• William Dembski is well aware of the problems with his paper "The Search for a Search: Measuring the Cost of Success", see for example Tom English's The theorem that never was: Diversionary “erratum” from Dembski and Marks. Dembski knows that there is no valid proof for one of his main theorems in this paper (his grandiosely named Horizontal No Free Lunch Theorem), but he chose to ignore this fact, even delete an erratum without further comment. And then he presents this paper to a less informed audience as one of the three "Key Publications on CoI"!
  • And one amusing thought: "It is raining outside". Who creates this information? The intelligent observer William Dembski or the unintelligent weather in Chicago, which realized the possibility of raining?
Next: Part 2 - What is a search?


  1. ==========
    And one amusing thought: "It is raining outside". Who creates this information? The intelligent observer William Dembski or the unintelligent weather in Chicago, which realized the possibility of raining?

    Thanks for posting this! The question you ask is a good one, I bet they will answer it about the time they explain whether or not modified gene duplicates with new functions constitute new information, and if so, how much.

    1. I don't think that Shannon's concept of information serves them well. As for getting an answer: they are quite interested readers, but seem to have given up on the direct exchange with their critics. I don't think that Dembski (or Marks) will acknowledge officially anything which isn't presented as a peer-reviewed paper. The next section shows that they react, but not retract...

    2. Dembski makes it clear that he wants to measure physical information. If he's going to do that in terms of probability, then the probability must be physical, i.e., chance. He can't be talking about epistemic probability or subjective probability (credence), And he has written a lot about chance. So the information is "out there."

    3. DiEb, I'm with philosophers who say that it is incoherent to assign physical probabilities to properties of the Universe (the whole of physical reality). Others say that the chance of an event that has occurred is 1. Either way, Dembski is in the lurch when it comes to the chance of life in the Universe.

      More to the point than "it is raining outside" is "Alice has no grandchildren, and Bob has two." Difference in reproductive success is physical information by Dembski's reckoning. He for some bizarre reason mentions the etymological link between decision and homicide. Well, let's ask opportunistically how the fitness function he (later) says is input to the "search" accounts for two cases in which Alice killed babies growing within her.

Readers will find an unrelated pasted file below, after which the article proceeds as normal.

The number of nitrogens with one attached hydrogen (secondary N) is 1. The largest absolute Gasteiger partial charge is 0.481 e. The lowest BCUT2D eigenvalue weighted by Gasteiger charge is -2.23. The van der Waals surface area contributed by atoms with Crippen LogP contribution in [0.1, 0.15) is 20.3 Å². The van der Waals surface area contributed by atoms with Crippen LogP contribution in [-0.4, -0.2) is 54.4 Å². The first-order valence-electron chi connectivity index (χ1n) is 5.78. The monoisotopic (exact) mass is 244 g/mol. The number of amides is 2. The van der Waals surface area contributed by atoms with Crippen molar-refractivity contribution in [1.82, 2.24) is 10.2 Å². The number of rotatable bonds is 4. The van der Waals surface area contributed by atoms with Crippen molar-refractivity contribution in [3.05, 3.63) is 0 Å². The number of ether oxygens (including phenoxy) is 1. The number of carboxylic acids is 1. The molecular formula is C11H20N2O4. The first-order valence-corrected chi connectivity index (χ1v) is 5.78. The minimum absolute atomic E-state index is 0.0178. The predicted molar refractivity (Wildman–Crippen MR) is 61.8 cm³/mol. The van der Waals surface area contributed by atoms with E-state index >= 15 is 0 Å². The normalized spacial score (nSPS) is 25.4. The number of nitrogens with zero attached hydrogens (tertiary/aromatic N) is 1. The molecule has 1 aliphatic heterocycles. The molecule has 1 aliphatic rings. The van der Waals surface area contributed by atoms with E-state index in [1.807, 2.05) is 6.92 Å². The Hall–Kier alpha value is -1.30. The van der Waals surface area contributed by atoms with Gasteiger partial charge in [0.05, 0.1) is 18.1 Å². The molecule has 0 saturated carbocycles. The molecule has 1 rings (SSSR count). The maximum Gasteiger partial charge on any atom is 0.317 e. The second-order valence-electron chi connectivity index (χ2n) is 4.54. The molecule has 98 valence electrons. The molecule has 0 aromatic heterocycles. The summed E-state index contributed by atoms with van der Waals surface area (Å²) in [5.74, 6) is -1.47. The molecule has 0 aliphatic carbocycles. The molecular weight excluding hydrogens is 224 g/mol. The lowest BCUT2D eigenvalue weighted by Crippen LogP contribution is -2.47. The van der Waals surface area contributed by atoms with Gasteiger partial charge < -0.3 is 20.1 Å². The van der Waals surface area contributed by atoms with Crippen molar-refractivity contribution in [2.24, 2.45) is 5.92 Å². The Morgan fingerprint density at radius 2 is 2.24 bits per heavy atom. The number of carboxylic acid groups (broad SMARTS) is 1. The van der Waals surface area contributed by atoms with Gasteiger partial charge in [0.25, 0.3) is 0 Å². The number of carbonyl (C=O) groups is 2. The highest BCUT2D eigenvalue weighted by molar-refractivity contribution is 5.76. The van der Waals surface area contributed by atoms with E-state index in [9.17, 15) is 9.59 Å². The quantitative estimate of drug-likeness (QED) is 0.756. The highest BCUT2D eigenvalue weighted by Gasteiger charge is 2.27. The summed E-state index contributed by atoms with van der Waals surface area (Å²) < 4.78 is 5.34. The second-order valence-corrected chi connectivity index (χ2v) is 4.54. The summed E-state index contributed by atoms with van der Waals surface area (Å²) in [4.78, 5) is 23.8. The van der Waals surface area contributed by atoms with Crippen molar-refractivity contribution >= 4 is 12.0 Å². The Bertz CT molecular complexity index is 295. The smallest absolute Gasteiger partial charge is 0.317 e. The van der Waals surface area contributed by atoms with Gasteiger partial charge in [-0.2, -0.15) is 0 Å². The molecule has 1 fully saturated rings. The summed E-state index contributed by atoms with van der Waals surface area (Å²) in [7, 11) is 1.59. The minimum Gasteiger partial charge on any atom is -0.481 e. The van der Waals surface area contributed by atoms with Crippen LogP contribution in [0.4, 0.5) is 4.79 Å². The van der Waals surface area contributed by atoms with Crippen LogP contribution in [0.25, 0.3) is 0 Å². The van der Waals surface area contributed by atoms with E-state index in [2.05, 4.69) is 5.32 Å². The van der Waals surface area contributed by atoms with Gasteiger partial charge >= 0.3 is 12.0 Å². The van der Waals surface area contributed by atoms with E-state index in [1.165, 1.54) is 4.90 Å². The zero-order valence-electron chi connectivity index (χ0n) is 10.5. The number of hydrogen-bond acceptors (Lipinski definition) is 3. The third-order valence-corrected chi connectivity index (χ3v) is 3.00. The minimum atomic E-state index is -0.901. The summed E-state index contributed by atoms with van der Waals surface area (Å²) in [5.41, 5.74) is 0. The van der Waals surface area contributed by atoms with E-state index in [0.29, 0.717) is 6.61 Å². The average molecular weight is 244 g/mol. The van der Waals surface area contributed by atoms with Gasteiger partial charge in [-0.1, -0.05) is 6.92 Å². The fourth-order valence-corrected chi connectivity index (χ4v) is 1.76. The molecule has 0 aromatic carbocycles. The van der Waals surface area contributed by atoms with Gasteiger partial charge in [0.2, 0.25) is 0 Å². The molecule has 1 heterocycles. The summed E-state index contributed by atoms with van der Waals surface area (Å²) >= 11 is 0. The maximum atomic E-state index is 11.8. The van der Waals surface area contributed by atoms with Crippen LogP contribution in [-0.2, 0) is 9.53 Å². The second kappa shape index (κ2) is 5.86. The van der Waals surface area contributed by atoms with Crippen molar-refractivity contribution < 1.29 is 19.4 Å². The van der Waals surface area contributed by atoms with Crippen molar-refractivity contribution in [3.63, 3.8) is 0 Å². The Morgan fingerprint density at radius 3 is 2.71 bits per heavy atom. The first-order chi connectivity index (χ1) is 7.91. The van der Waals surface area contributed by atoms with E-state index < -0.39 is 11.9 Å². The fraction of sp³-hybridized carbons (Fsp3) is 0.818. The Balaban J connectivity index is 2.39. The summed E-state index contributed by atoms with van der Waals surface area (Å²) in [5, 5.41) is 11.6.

4. I shouldn't post when bleary-eyed. I'm trying to say that there is no fitness function in reality. It is an abstraction of differential reproduction, useful in modeling under certain restricted circumstances. Dembski reifies the abstraction. I'm going to bail, and let Ernst Mayr explain differential reproduction and natural selection without referring to fitness. (One good transcript deserves another.)

      Here, where survival and differential reproduction are concerned, anything but blindness prevails. We have a proverb that is applicable here, "Nothing succeeds like success," and that is the secret of natural selection. Success, in this case, means leaving offspring. But what is it that determines this success? If success were determined by blind chance, as are most processes that lead to genetic variation, we would not be justified in speaking of natural selection, for selection implies discrimination. But, and this is the cornerstone of evolutionary theory since Darwin, it is justifiable to refer to differential reproduction as natural selection because individuals differ from each other in their genetic endowment, and it is, at least in part, the nature of this genetic endowment that determines reproductive success.


      I hope that this discussion has made clear how unfortunate such terms as "struggle for existence" or "survival of the fittest" are, because they tend to distract our attention from the central aspect of the phenomenon [not mechanism!] of natural selection, its purely statistical nature. Anything adding to the probability of survival and reproductive success will automatically be selected for.

  2. "To learn something, to acquire information, is to rule out possibilities. To understand the information conveyed in a communication is to know what possibilities would be excluded by its truth." -- Robert Stalnaker

    Essentially a quote mine, as this is a logical, not probabilistic, approach to information. Stalnaker is referring to elimination of possible worlds.

    1. I have read nothing of Robert Stalnaker: philosophy isn't my forte - it seems to be like mathematics, but lacking proper definitions :-)

    2. I've done a bit of reading in philosophy of information, just so I'll have some idea of what the "Isaac Newton of information theory" fails to mention. I recognized the logical approach, and looked up Stalnaker in Wikipedia to double-check.